No amount of semantics and re-hashing of the same old arguments around political geography will change the reality that a percentage of the population country you live in do not recognise it’s exist. The majority of those people currently do however pay taxes and follow the laws of this land. In my view they should be afforded the right to sing whichever national anthem they wish, speak whatever language they wish and hold whichever passport/citizenship they wish as they are legally allowed by the countries involved.

  • willowfield

    The Dubliner

    This is the core issue: self-determination. Irish nationalism is the default value of the Irish nation state.

    But the “Irish nation state” does not equate with Ireland: that is the point.

    It is the reason why the nation state exists, not just Ireland for the Irish, but England for the English, France for the French, etc. Ergo, Spanish nationalism has a monopoly on ‘Spanishness’ that is not subject to the discretion of a minority of Spain’s citizens who identify themselves as Portuguese.

    Except in each of England, France and Spain there is only one English, French and Spanish people. In Ireland, there are two: one which claims a monopoly on Irishness and seeks to separate it from Britishness; and the other which proclaims Britishness as well.

    Article 1 of the International Covenant on Civil and Political Rights states: “All peoples have the right of self-determination.

    Indeed: and note the first word: “all”. So Irish unionists have the right, too. Not just Irish nationalists.

    In short, those who identify themselves as a “peoples” have a claim to self-determination that can only be realised by the expedient of a nation state wherein they “freely pursue” their own destiny.

    And Ulster unionists/Irish unionists/Protestants/whatever identify themselves as a people just as Irish nationalists/Catholics do.

    The UN’s Declaration on the Granting of Independence to Colonial Countries and Peoples and the International Court of Justice makes it clear that self-determination is the absolute right of peoples of colonized territories, defining “peoples” as the population, or people, of a fixed territorial entity.

    Yeah, but as I told you before, your problem with quoting that declaration is that it doesn’t apply to Northern Ireland. It only applies to “colonial counties and peoples”. I think we also established that Martínez Cobo’s definition related to the International Work Group for Indigenous Affairs and is not relevant to Ireland.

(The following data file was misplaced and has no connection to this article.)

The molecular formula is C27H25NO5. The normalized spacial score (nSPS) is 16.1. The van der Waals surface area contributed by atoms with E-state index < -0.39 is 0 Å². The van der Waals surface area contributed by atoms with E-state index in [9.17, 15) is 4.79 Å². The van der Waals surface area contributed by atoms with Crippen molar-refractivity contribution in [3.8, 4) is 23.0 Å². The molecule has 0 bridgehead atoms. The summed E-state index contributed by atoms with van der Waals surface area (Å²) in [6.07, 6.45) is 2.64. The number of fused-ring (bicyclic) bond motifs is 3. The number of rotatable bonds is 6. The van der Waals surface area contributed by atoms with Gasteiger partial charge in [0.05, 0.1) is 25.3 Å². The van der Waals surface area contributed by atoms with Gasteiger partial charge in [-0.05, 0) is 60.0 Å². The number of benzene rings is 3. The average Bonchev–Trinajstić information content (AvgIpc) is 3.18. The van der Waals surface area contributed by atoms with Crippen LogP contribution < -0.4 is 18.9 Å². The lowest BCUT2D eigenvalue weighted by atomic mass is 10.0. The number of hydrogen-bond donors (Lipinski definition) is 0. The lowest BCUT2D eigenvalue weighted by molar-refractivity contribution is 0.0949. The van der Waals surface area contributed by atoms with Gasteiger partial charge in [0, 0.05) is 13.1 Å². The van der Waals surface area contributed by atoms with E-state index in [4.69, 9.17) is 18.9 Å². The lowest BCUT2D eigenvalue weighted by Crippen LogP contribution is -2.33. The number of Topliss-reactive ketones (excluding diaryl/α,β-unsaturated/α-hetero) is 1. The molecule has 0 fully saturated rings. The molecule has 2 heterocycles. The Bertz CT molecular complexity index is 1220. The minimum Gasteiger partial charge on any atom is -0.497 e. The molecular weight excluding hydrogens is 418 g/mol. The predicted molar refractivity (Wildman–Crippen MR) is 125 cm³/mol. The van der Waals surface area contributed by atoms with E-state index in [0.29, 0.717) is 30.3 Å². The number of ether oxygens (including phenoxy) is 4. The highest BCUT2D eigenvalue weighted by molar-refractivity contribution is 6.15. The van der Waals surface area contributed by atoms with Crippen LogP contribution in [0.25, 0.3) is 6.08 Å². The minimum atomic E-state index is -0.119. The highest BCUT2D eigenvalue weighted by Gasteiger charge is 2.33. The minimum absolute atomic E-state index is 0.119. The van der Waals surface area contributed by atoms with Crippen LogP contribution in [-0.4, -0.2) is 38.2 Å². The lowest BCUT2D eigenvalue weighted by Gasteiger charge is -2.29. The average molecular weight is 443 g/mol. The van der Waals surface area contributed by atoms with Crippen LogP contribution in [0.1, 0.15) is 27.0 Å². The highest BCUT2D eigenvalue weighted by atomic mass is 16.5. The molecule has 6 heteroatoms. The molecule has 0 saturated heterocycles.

As it stands, the demands of those who identify themselves as British in the north for a second nation state suppresses the right of those who identify themselves as Irish to self-determination

    Yet your solution would simply be to reverse the situation, only resulting in more people being “suppressed” than is currently the case!

    If you claim to be British, then you will find that your nation state already exists

    And I already live in it.

    SLIPPY JOE

    It isn’t the GAAs prerogative to exclude unionists, its the GAAs prerogative to promote Gealic Games and Irish culture on a 32 county basis.

    But in the way they choose to do the latter they also do the former. They should do the latter in an inclusive, not an exclusive way.

    That unionists prefer to pledge allegiance to Britain is not the GAAs problem.

    It is if the GAA wants to be inclusive. As I said, if it is happy to be exclusive, that is its choice and – yes – unionists “pledging allegiance” (as you quaintly put it) to the UK is not their proble.

  • cladycowboy

    WILLOWFIELD

    Have to go now to play soccer in Batterea park. It’s lovely, always have a wry smile when i recall the fact that more was spent on it’s beautification than on famine relief during our famine.

    Don’t think we’ve much to continue with. It seems your logic is leading to similar conclusions along thelines that the British Red Cross should drop it’s cross as it excludes the millions of Muslims, Hindus etc in Britain. Very strange this new world, AnB welcome everywhere except for Ulster and a politically correct unionist.

  • kensei

    “Wonderful. That doesn’t alter the anthem, though – you’ll need a majority yourself (even just a slim one) for that.”

    Does alter it isn’t my anthem, and I’m not British.

    “No-one’s interested in “loyalty”, but respect is a reasonable expectation. Common courtesy and good manners would lead one to tolerate the anthem as the logical outworking of the status of the state which has been acknowledged and recognised. In the event of a “united Ireland”, I would respect the resulting anthem.”

    I am afraid you are interested in loyalty. I am republican in the widest sense and have no interest in the anthem. Change it to lop of their heads and I’ll consider it.

    As for the position in a UI, that is entirely up to you. if you consider yourself British in the new state I wouldn’t demand it, and don’t believe the state should.

    “A “neutral” NI-only anthem would be appropriate, too. But that does not make GSTQ inappropriate.”

    the existence of it doesn’t make GSTQ inappropriate. the fact that GSTQ is a British anthem makes it inappropriate.

    “I don’t think NI should be treated any differently. There should be an all-Ireland anthem played everywhere in the world.”

    Why?

    “Except you don’t tolerate the anthem. Why pick on the anthem while tolerating the other outworkings?”